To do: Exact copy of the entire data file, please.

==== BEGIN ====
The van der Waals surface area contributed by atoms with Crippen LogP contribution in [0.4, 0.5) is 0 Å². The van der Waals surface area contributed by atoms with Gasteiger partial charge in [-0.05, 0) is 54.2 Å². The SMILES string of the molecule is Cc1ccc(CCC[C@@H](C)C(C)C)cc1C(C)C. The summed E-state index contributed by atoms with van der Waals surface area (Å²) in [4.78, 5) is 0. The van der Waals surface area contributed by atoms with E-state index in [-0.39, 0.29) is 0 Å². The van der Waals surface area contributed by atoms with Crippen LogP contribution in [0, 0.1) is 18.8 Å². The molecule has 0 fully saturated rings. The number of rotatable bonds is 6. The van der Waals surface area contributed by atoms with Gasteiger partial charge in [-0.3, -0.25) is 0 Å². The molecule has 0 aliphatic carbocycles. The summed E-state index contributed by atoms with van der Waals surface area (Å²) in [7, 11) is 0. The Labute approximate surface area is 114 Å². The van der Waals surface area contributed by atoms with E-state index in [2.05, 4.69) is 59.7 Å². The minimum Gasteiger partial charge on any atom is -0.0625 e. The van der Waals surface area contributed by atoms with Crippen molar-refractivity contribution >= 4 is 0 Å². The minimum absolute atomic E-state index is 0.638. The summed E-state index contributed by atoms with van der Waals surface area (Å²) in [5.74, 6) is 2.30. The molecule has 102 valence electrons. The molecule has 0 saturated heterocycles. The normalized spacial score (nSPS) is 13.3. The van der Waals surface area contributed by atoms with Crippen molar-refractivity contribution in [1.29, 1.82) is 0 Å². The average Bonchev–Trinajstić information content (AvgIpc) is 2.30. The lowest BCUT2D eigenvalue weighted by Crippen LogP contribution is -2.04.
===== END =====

The van der Waals surface area contributed by atoms with Crippen LogP contribution in [0.4, 0.5) is 0 Å². The van der Waals surface area contributed by atoms with Gasteiger partial charge in [-0.05, 0) is 54.2 Å². The SMILES string of the molecule is Cc1ccc(CCC[C@@H](C)C(C)C)cc1C(C)C. The summed E-state index contributed by atoms with van der Waals surface area (Å²) in [4.78, 5) is 0. The van der Waals surface area contributed by atoms with E-state index in [-0.39, 0.29) is 0 Å². The van der Waals surface area contributed by atoms with Crippen LogP contribution in [0, 0.1) is 18.8 Å². The molecule has 0 fully saturated rings. The number of rotatable bonds is 6. The van der Waals surface area contributed by atoms with Gasteiger partial charge in [-0.3, -0.25) is 0 Å². The molecule has 0 aliphatic carbocycles. The summed E-state index contributed by atoms with van der Waals surface area (Å²) in [7, 11) is 0. The Labute approximate surface area is 114 Å². The van der Waals surface area contributed by atoms with E-state index in [2.05, 4.69) is 59.7 Å². The minimum Gasteiger partial charge on any atom is -0.0625 e. The van der Waals surface area contributed by atoms with Crippen molar-refractivity contribution >= 4 is 0 Å². The minimum absolute atomic E-state index is 0.638. The summed E-state index contributed by atoms with van der Waals surface area (Å²) in [5.74, 6) is 2.30. The molecule has 102 valence electrons. The molecule has 0 saturated heterocycles. The normalized spacial score (nSPS) is 13.3. The van der Waals surface area contributed by atoms with Crippen molar-refractivity contribution in [1.29, 1.82) is 0 Å². The average Bonchev–Trinajstić information content (AvgIpc) is 2.30. The lowest BCUT2D eigenvalue weighted by Crippen LogP contribution is -2.04.